Whilst being one of the simplest, most universally known cocktails, the martini’s many variations make it seem like a daunting drink to learn and perfect. It is, however, relatively simple to master the martini. Learning and remembering all of the questions to ask, the lingo and what it means is probably the hardest part. To be forewarned, martini drinkers are often rather particular about how their drink is made, but adhere to their wishes and get their drink right and you’ll quickly become their favourite bartender! Martini drinkers will also often give you their complete order when they ask you for their drink saying, for example: “a bone dry, well vodka martini, shaken, served up with a twist”.
Here the customer has given you all the information that you need to produce their drink however, if they just order “a martini” you need to decode what they want with a series of questions. The first question you’re going to ask them is “vodka or gin?” and then, if they don’t state a particular brand, you should ask them if they have a preference. With that said, let’s move onto the second question where we start to prepare the drink.
Shaken or Stirred?
“Shaken not stirred” as Mr Bond said really shook up the martini world; literally and figuratively. Before this, martinis were rarely, if ever, shaken, now the opposite is true. Either way, this is the second question you should ask your customers after establishing which liquor they’d like.
Straight Up or on the Rocks?
The third question to ask is how the guest would like the martini served; straight up or on the rocks? Straight up is often referred to as just “up”, and this method is the most common service style for a martini.
Olives or a Twist?
The final question to ask your guest is which garnish they’d like, and here there are two options: olives or a lemon twist, just referred to as a twist. If the customer desires a lime twist or the twist of another citrus fruit they’ll tell you so. Sometimes the garnish is implied rather than asked about, certainly, when making a dirty martini the garnish is always an olive; unless the guest requests differently. Every other martini can automatically be garnished with a twist if you like, however good bartenders, those who pride themselves on their customer service, will always ask which garnish the customer would like.
Those are the questions and the order in which you should ask them to your guest regarding their martini choices, however there are some distinct term you need to become familiar with for when someone orders a martini at your bar. The bartender does not ask the guest if they’d like any of these variations, a guest will use these terms to tell the bartender exactly how they’d like their martini prepared.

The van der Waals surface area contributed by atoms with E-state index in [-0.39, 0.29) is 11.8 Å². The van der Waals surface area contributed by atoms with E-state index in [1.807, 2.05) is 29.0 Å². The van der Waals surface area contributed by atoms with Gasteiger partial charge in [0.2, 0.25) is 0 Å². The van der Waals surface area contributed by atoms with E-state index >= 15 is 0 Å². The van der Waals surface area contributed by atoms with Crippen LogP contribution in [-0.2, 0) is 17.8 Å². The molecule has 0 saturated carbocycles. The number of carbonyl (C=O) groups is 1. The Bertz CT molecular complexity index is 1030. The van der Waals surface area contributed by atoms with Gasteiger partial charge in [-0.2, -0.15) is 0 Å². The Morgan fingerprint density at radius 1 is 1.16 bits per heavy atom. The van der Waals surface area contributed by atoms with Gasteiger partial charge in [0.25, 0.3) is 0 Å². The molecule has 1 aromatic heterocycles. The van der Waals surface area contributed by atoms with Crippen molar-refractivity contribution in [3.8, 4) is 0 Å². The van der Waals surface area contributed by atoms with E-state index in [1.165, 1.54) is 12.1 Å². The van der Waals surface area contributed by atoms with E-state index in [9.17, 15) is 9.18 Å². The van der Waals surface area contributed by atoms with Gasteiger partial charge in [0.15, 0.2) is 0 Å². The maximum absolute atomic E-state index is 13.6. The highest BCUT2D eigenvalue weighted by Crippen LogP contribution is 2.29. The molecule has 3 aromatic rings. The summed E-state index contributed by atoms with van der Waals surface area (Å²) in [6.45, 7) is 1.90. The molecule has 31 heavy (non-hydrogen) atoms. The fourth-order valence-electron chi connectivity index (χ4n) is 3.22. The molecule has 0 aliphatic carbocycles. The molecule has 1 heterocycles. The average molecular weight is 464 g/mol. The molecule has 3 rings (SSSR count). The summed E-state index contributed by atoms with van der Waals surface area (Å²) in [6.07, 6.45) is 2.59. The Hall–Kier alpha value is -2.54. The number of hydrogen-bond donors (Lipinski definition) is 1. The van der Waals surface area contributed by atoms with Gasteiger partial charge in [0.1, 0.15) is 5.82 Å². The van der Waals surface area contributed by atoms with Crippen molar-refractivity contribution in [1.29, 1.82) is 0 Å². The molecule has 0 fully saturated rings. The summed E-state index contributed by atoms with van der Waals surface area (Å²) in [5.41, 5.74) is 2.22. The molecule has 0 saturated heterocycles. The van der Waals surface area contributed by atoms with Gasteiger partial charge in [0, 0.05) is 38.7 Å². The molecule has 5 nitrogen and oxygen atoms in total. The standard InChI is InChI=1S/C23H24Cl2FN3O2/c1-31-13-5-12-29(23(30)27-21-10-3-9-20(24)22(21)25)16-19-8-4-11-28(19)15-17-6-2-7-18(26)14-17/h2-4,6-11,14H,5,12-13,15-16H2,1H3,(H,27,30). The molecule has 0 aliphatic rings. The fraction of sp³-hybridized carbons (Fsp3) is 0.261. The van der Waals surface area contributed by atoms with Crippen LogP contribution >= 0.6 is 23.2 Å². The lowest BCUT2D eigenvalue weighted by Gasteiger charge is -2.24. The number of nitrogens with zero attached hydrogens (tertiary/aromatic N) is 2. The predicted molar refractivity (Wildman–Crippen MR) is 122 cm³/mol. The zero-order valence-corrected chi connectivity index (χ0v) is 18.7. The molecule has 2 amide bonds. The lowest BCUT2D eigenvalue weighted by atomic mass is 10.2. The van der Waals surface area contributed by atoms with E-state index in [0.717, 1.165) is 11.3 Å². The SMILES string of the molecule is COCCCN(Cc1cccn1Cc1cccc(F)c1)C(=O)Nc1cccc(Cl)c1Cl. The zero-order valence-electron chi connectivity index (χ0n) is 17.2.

Dry, Extra Dry, Bone Dry and Wet
These terms refer to the amount of dry vermouth in the drink and each has its meaning and these don’t follow the course of action that you would expect. It is worth noting that the ratios in every martini will vary by bar, the original iteration of the martini called for a 2:1 ratio of gin to dry vermouth, however the cocktail has evolved over the many decades it has been around - as have peoples tastes - and martini’s are now more commonly served at a 5:1 or 6:1 ratio. Each bar will have a slightly different standard recipe for their martini so make sure you know yours so that you’re serving the same as everyone else.
Dry - Ironically Dry means less dry vermouth. Usually the amount of vermouth is halved, and the quantity of gin remains the same.
Extra Dry - Extra dry means no vermouth at all!
Bone Dry - Chill a martini glass then rinse it with dry vermouth. Shake or stir either your gin or vodka then strain into the chilled and rinsed glass and voila, you have a bone dry martini! The only vermouth used in the bone dry version of a martini is that which is used to rinse the glass.
Wet - With dry being less dry vermouth, it stands to reason that wet means more dry vermouth. This can range from just doubling the amount of vermouth to making a 50:50 martini, half spirit, half vermouth; this may also be known as extra wet.
Dirty, Extra Dirty and Filthy
These all include the addition of olive brine or olive juice, usually that which the olives you use for garnish are received in. Unlike with dry, extra dry, bone dry and wet, these martini modifiers mean exactly what you expect them to mean. Dirty means a small addition of olive brine - usually half the amount of vermouth used - extra dirty usually uses equal amounts of brine and vermouth and a filthy will use even more than that! Some places will replace the dry vermouth with olive brine whilst others will add it into the cocktail; make sure you know what is the practice at your bar.
A sweet martini simply swaps out the dry vermouth for a sweet vermouth.
A perfect martini means equal part dry and sweet vermouth. Don’t add extra vermouth for this, simply halve the amount of dry vermouth you’d usually use and add the same amount of sweet vermouth.
A Gibson martini is identified by being garnished with a pickled onion. It is also this pickled onion which makes a Gibson martini a Gibson martini, as there are no differences - besides the garnish - between this and a regular martini. Gibson martinis are often dry.
The martini is one of the only cocktails that can be personalised in so many well known ways. These last three iterations are the least common but they’re still out there so knowing what they mean is knowledge that every bartender should possess. All customers have their own idea of what is the best martini from choice of spirit to vermouth ratios, to the method of making it, to the garnish; some will even want the rocks used to shake their martini served in a glass next to their cocktail. Each to their own, and if you as a bartender can learn to listen to peoples’ martini orders and execute them correctly every time you can class yourself as a very accomplished bartender.